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but each had the whole of it which belonged to the office ;
so that they could easily block each other's proceedings and
obstruct public business. The two lines of kings at Sparta
resembled the consuls in some respects, and the principle of
" collegiality," beginning with the consuls, was extended to
other offices, such as praetors and censors. What its origin
was is not certain. The two consuls, may have represented
the patres majorum and the patres minorum gentium in the
senate, or have stood for the king and the praefect of the city,
it being desirable that one consul should always be at home;
but when the, two annual chief magistrates were once created,
the Romans may have seen in the duality a security against a
tyrant. That, however, does not appear to have been an
original calculation. A new reason for two chief magistrates
was added, after the plebeians gained the right of having one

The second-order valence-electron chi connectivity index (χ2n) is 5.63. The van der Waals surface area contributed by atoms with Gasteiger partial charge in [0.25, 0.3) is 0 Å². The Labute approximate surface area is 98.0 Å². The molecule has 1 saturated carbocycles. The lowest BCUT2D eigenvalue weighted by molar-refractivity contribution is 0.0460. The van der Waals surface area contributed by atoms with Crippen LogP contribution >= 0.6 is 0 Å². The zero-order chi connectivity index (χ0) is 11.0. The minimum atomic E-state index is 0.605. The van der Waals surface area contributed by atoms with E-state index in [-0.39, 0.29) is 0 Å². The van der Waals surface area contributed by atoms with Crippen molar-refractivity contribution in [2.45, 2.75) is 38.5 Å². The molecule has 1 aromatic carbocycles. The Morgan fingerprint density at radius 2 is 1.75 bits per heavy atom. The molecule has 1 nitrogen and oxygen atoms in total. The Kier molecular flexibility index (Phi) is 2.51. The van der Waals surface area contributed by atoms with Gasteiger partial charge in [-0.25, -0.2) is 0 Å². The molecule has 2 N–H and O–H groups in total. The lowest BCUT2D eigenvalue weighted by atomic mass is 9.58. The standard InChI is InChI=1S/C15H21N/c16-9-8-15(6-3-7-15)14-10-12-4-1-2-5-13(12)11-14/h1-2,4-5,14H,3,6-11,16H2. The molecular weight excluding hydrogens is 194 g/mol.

of them selected from their order. The two Spartan lines of
kings may be explained, without imputing this provision to
any particular foresight, by the fact that two leading families,
neither of them, perhaps, of Dorian extraction, were united
in introducing order into the central body of the Dorian
people. And afterwards, as Curtius remarks, the fact that
two dynasties existed side by side offered the important ad-
vantage of binding two powerful parties and their interests to
the state', and of allowing not only the Achaean population,
but, according to a most probable supposition, the older
^Eolic, to find themselves represented in the supreme guidance
of the state, and represented with equal rights. " Moreover,
not only policy towards the conquered inhabitants led to this
double kingship, but it was a guarantee for preventing, by
means of the mutual jealousy of the two lines, a tyrannical
outstepping of the royal prerogatives.11 (Hist, of Greece, i,,
209-210, Am. ed.) It may be added that the two lines
never agreed well together.* The Carthaginians, also, had
two suffetes, as we have seen. The plan of several concurrent
* Aristotle accounts for the long continuance of the Spartan mon-
archy from the division of the chief power between two persons, and
by the institution of the ephorate. (Pol., v. or viii., 9,  i.)